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    $\begingroup$ I seriously doubt it. Blood pressure is at least 8.0 kPa; skin and tissue exert elastic force upon contained liquids too. The Armstrong limit was established basing on faulty assumption of pressure inside and outside human body being equal, and 0.06atm is very little force to overcome. Meanwhile, I think other effects could take their toll. $\endgroup$ – SF. Mar 10 '17 at 23:04
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    $\begingroup$ @SF. Well the Armstrong limit is based on the pressure limit where water boils at room temperature. Simple physics proves it's accurate. So obviously pressure would have to be significantly higher than the Armstrong limit as the pressure would increase if the astronaut for instance bent his knees. And what i meant was that the Armstrong Limit would provide a lowest possible reference point. $\endgroup$ – Jonatan Mar 10 '17 at 23:25
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    $\begingroup$ @Johny: where water boils at human body temperature, not room temperature. Yes, it's accurate, it's also pointless and arbitrary, because water inside live human body will never reach this pressure. $\endgroup$ – SF. Mar 10 '17 at 23:34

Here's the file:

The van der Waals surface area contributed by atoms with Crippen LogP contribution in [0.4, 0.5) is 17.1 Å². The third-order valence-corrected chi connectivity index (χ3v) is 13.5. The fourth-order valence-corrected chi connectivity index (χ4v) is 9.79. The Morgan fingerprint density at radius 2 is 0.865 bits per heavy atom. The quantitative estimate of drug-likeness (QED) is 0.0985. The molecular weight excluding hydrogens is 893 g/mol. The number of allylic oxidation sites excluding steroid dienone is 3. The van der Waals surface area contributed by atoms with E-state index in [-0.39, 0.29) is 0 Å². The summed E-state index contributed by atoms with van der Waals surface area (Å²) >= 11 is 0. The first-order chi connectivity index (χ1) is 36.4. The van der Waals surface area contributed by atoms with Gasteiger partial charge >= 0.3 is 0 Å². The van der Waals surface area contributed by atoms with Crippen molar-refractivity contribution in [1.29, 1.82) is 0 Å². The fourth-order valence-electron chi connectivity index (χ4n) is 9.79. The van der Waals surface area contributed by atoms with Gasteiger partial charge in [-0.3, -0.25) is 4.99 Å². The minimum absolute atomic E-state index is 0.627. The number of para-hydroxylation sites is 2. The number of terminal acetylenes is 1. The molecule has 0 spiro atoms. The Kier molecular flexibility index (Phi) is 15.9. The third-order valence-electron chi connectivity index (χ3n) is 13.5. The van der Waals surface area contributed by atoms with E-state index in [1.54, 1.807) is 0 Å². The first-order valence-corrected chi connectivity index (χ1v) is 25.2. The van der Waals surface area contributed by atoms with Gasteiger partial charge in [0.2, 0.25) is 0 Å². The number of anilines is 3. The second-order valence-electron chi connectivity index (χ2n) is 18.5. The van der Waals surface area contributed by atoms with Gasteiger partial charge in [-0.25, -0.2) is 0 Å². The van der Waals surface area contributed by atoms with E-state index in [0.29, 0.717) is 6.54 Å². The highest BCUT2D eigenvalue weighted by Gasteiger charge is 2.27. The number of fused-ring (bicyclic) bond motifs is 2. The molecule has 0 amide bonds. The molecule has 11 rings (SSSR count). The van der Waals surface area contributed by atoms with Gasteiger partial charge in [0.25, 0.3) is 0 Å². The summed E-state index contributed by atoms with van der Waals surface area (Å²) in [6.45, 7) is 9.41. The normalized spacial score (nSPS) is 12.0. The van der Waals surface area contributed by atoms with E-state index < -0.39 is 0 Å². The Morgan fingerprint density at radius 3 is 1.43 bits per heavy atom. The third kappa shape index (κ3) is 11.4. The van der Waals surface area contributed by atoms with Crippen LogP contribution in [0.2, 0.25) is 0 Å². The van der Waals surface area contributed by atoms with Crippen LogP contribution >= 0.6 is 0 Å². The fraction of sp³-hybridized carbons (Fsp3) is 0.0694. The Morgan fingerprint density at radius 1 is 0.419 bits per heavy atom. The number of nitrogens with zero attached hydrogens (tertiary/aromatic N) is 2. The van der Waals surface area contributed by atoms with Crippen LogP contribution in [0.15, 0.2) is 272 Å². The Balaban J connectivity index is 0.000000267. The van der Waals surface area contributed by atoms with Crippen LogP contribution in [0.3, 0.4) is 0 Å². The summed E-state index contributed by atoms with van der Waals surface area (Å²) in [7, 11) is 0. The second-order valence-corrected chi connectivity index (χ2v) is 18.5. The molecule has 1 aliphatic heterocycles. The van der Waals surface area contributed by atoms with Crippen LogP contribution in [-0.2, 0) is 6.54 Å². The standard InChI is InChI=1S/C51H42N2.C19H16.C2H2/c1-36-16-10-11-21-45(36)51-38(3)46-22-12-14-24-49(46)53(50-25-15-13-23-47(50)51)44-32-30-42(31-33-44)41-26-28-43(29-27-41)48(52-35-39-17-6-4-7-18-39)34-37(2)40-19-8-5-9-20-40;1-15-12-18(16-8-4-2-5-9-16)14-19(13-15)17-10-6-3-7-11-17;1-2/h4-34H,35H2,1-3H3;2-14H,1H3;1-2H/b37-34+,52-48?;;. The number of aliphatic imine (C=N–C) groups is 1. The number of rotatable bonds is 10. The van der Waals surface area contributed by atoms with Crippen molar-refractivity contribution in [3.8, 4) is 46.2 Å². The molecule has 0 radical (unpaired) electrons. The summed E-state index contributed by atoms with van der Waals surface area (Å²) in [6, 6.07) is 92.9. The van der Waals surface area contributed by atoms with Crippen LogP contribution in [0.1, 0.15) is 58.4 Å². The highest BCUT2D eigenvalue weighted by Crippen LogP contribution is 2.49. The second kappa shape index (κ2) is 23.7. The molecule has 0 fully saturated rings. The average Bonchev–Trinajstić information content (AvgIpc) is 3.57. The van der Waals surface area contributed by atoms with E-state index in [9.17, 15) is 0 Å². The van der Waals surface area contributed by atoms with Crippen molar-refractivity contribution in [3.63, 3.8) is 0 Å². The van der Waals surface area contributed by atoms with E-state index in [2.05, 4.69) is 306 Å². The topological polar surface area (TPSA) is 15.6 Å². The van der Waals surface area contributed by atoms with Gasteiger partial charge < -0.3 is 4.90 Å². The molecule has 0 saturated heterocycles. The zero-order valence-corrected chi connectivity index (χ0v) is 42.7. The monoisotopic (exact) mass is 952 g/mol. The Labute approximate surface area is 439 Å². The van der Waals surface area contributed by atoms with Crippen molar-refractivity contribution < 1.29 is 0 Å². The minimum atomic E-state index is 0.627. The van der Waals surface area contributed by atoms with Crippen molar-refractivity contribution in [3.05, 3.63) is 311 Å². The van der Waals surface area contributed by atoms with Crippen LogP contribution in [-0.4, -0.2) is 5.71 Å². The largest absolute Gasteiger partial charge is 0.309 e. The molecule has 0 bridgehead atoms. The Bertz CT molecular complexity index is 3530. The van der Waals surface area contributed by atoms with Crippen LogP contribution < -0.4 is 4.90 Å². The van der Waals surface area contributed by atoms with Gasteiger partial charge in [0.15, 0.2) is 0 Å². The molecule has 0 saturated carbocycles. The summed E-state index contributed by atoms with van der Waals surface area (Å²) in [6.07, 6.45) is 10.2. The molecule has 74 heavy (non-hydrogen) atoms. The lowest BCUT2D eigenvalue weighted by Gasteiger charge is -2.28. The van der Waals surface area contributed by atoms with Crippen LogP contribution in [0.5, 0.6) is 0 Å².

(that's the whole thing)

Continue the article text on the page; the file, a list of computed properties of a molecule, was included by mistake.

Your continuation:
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    $\begingroup$ providing the human is still alive and not cooling rapidly. $\endgroup$ – SF. Mar 11 '17 at 9:33
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    $\begingroup$ The Armstrong limit is the vapour pressure of water at body temperature of 37°C. At that pressure, the lungs are filled with nothing else than water vapour and no oxygen intake is possible. If the pressure in the lungs is 0.2 bar or more, the partial pressure of oxygen is sufficient for oxygen intake. But if the pressure of the tissues is near the Armstrong limit, the pressure difference between the he lungs and the remaining body is too high for breathing. If the pressure in the lungs is 0.3 bar, the minimum possible pressure of the body must be at least 0.26 bar. $\endgroup$ – Uwe Mar 14 '17 at 8:46